If you’re walking through a forest in Southeast Asia, look up. Chances are good that you’ll spot a massive, green-yellow orb covered in spikes. While it looks like a prehistoric wasp’s nest, it’s actually jackfruit—the largest tree-borne fruit in the world, that can grow to weigh up to 80 to 100 pounds. This massive fruit is a meat alternative with a pulled pork texture.
While superlative, jackfruit is of increasing interest to natural products manufacturers—and not because of its Juicy Fruit-esque flavor. Young jackfruit has a near-identical resemblance to pulled pork or beef, especially when stewed in barbecue spices or marinades. It’s traditionally served to bulk up savory curries and rice dishes in Southeast Asian countries like Bangladesh and India, a practice adopted by hundreds of stateside vegan restaurants and blogs. Indeed, jackfruit recipes proliferate on Pinterest—the unofficial litmus test for burgeoning food trends.
As thought leaders ranging from health experts and organizations to environmental and animal welfare activists advocate for Americans to reduce their meat consumption, the market for clean meat substitutes is ripe for growth. But will jackfruit—which has been used for centuries (millennia?) in other countries—have potential to be the darling of the Meatless Monday set?
Making it convenient
Only two natural companies (to my knowledge) feature jackfruit as a meat substitute: Upton’s Naturals and new-to-market brand The Jackfruit Company. Both manufacturers take the guesswork out of cooking jackfruit with heat-and-eat usability, making the fruit have excellent texture and tear. Like brisket, it falls apart with just a coaxing of your fork. Plus, like chicken or tofu, it takes on the flavors of foods it’s cooked with.
Perhaps jackfruit’s biggest potential as a center-of-the-plate meat alternative is that it’s a whole food—no binders or isolates are needed. For example, Upton’s Naturals Chili Lime Carnitas contain jackfruit, onion, vinegar, evaporated cane juice, sea salt, black pepper, garlic, cumin and coriander—that’s it. Compare this formulation with Beyond Meat’s “green-tech” ingredients: soy protein isolate, pea protein isolate, rice flour, non-GMO expeller-pressed canola oil, soy fiber, carrot fiber, dipotassium phosphate, salt, spices, sugar titanium dioxide and more.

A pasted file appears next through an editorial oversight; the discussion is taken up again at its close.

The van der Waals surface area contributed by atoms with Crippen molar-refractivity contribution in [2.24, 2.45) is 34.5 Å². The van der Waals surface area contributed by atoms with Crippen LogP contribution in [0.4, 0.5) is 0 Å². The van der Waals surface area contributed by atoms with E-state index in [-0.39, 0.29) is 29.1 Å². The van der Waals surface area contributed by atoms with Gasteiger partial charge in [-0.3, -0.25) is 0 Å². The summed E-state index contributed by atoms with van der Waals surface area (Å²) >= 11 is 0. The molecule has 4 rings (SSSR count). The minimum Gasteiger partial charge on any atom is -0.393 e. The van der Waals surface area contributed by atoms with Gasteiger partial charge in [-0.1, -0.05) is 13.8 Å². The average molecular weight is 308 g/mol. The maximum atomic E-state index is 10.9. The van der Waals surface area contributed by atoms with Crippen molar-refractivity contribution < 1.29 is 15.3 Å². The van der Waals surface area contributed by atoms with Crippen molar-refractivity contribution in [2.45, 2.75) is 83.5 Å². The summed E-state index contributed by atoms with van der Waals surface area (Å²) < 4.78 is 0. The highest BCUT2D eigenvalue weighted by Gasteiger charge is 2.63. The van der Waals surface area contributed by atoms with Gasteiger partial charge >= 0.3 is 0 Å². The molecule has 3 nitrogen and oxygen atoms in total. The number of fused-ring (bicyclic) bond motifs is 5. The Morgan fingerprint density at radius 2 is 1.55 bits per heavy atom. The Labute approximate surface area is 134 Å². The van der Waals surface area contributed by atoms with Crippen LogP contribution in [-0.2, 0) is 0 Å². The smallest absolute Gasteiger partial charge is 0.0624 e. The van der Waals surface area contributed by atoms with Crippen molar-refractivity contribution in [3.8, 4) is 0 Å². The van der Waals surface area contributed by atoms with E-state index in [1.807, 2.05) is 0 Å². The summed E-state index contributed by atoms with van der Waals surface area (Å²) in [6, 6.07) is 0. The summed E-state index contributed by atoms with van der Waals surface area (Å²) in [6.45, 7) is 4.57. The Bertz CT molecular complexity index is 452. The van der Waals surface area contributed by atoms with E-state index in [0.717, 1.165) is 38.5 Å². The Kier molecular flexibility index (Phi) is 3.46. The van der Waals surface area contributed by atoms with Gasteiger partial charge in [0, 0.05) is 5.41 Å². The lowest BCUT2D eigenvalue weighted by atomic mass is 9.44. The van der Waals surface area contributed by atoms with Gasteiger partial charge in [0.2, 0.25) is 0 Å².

Beyond Meat crafts a near-analog meat product by reorganizing plant proteins. It’s a sophisticated yet straightforward method that uses heat and pressure. But Beyond Meat faces a challenge to communicate this message to shoppers. For people who often judge foods based on the length and whether they can pronounce ingredients (or can readily buy them in grocery stores), pea and soy-protein chicken can be a tough sell.
The jackfruit pioneers argue that this makes jackfruit a viable option for shoppers who eschew meat. “Jackfruit is a whole food that is minimally processed with a great, meaty texture and it will absorb any flavor,” says Upton’s Naturals Founder Dan Staackmann. “It’s also unique within the category because it is both soy- and gluten-free.”
Plus, jackfruit has a unique sourcing story. Before The Jackfruit Company launched, founder Annie Ryu first established Global Village Fruit, a parent company to ensure an ethical supply chain. “Global Village Fruit was founded on the vision of converting jackfruit wastage in its native land of southern India to a delicious, nutritious food … to transform health, farmer’s livelihoods and humanity’s eco-footprint for the better,” says Ryu. “The Jackfruit Company is the brand we developed to accomplish this mission.”
The protein problem
In a time when people consume snacks that boast up to 20 grams protein per serving, it’s obvious that this macronutrient is valued—particularly with followers of paleo or low-carb diets. The glaring limitation of jackfruit is that it has very little protein. Each cup of plain, water-packed jackfruit only contains 4 grams. Compared to Beyond Meat’s Chicken-Less Strips, which contain 20 grams protein per 3-ounce serving (about the same as real chicken breast), it’s lacking.
But the upside is that jackfruit is rich in fiber and relatively low in calories. And proponents say that protein can easily be incorporated into jackfruit meals via other ingredients. “The reason people look for meat replacements has more to do with cultural conditioning to flavors and textures. Jackfruit delivers both of those well,” says Staackman. “Protein demand is a bit overstated in the U.S. If people want more with their jackfruit, they can easily add seitan, tofu, quinoa, beans or other plant foods to their plate that are high in protein.”
Consumer interest in boosted protein doesn’t seem to be waning anytime soon—especially as research continues to show that protein intake is correlated with weight loss. But as more brands find innovative, easy ways to bring gluten-free, grain-free, dairy-free, nut-free, egg-free jackfruit to American audiences, I predict that it has big (like, jackfruit-big) potential.
Contributor: Delicious Living.